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Posted on May 28, 2019 at 12:26 PM by Melinda Mayo
Most everyone hates the disruption that construction projects cause, whether the project is in our homes, our places of work, or our city. Yet such projects are necessary to fix what is broken, grow or expand to meet new opportunities, or give new or extended life to an aging structure or facility. In the case of our city, these construction projects are often essential for our well-being and economic success.
Many Projects, Many Partners
At any given time, our city is likely to have streets, water lines, storm sewers, gas lines, sidewalks, or buildings under construction. Locations of current Public Works Capital Improvement Projects are shown on this map. In some instances, essentially all of these will be under construction at the same time in the same area. Many of these projects are partnerships between different entities including the Virginia Department of Transportation, the Western Virginia Water Authority, Roanoke Gas, Appalachian Electric Power and, of course, the City of Roanoke. Though at times it may seem otherwise to those that live alongside one of these projects, the combining of projects actually is less disruptive in the long run and much less costly than if each project were done separately. This type of coordination takes a great deal of planning and cooperation well before any actual work begins, and involves any number of elected officials, appointed boards, and others.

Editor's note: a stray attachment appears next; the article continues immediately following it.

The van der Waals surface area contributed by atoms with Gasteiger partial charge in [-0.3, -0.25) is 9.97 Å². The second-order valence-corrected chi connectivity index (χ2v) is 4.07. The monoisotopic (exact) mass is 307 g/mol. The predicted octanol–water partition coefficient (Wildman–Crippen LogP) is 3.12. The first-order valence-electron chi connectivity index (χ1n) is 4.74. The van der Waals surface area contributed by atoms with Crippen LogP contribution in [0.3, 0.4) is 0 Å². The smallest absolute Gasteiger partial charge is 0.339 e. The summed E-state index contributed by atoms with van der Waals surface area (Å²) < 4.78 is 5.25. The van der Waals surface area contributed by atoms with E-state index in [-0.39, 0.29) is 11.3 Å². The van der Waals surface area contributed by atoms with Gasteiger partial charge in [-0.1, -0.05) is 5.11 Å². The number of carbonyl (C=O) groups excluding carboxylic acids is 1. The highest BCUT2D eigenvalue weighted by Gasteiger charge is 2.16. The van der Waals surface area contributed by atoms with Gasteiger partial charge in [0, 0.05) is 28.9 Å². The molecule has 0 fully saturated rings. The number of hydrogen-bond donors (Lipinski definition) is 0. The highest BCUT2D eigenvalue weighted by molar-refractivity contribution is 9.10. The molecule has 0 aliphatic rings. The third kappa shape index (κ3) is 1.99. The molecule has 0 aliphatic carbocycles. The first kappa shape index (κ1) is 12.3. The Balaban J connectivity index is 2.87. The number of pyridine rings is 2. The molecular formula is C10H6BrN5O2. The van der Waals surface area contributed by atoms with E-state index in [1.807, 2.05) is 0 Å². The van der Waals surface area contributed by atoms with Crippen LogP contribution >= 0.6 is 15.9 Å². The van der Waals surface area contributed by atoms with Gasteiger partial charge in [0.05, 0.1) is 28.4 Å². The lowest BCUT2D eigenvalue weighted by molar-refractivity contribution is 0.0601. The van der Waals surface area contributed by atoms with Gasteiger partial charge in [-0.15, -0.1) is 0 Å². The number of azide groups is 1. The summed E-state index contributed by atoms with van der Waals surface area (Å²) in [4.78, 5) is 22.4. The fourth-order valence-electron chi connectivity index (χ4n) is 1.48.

Public Work, Private Workers
One of the most misunderstood aspects of public construction projects is that very little of the work performed is done by public employees--be they City, Water Authority, or VDOT workers. The days of major construction projects being performed by public employees ended long ago as a part of privatization efforts that swept the nation beginning in the 1980’s, the thinking being that private companies would deliver such projects faster and more cost effectively. In general, this system works well. But it does require an understanding that while the “owner” of the project sets the overall timeline—how long a project will be allowed to take or how many total days the contractor has to complete the work—the contractor establishes how the work will be performed on a daily basis. The contractor, not the owner, decides how many people will be on-site at a given time and what work will be performed each day. An owner can shorten the time allowed for a project, but it will come with a cost, which sometimes is prohibitive and thus not a viable option. The reality is that, with but a few exceptions, once a construction project begins it is “owned” by the contractor hired to complete the work and the City or Water Authority or VDOT have little to say about the daily work conducted on the project.
Worth it in the End
Though a nuisance for what seems like an unbearable length of time for some, these projects are worth it in the end. Timely projects help keep our streets safe, maintain property values, ensure our drinking water, gas, and electric remain safe and reliable, and eliminate flooding hazards. It may seem like there are a great deal of projects going on, and there are. And it may seem like the projects take a long time, and some do. In the end, our city and your neighborhood will be better for it.
As this work is underway, please remember to be alert around construction sites and help keep everyone safe!
-- Bob Cowell
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